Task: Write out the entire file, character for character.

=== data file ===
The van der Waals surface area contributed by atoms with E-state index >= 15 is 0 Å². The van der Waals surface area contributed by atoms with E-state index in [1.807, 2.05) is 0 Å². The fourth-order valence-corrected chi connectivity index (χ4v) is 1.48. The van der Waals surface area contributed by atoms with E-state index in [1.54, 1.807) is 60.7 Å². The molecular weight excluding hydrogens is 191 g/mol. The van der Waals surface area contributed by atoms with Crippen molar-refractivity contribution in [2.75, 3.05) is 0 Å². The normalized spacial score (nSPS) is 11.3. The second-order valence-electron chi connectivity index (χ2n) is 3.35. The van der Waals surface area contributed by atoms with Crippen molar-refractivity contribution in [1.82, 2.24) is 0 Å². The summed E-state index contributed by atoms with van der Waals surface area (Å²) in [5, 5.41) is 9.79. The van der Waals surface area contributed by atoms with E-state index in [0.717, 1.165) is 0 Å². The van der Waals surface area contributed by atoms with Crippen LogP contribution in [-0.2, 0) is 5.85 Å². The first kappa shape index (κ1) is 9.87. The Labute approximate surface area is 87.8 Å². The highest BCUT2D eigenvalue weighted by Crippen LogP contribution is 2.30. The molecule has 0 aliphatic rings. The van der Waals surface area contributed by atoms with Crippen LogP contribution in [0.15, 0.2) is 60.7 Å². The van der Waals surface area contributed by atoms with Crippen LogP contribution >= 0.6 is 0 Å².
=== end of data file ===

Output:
The van der Waals surface area contributed by atoms with E-state index >= 15 is 0 Å². The van der Waals surface area contributed by atoms with E-state index in [1.807, 2.05) is 0 Å². The fourth-order valence-corrected chi connectivity index (χ4v) is 1.48. The van der Waals surface area contributed by atoms with E-state index in [1.54, 1.807) is 60.7 Å². The molecular weight excluding hydrogens is 191 g/mol. The van der Waals surface area contributed by atoms with Crippen molar-refractivity contribution in [2.75, 3.05) is 0 Å². The normalized spacial score (nSPS) is 11.3. The second-order valence-electron chi connectivity index (χ2n) is 3.35. The van der Waals surface area contributed by atoms with Crippen molar-refractivity contribution in [1.82, 2.24) is 0 Å². The summed E-state index contributed by atoms with van der Waals surface area (Å²) in [5, 5.41) is 9.79. The van der Waals surface area contributed by atoms with E-state index in [0.717, 1.165) is 0 Å². The van der Waals surface area contributed by atoms with Crippen LogP contribution in [-0.2, 0) is 5.85 Å². The first kappa shape index (κ1) is 9.87. The Labute approximate surface area is 87.8 Å². The highest BCUT2D eigenvalue weighted by Crippen LogP contribution is 2.30. The molecule has 0 aliphatic rings. The van der Waals surface area contributed by atoms with Crippen LogP contribution in [0.15, 0.2) is 60.7 Å². The van der Waals surface area contributed by atoms with Crippen LogP contribution >= 0.6 is 0 Å².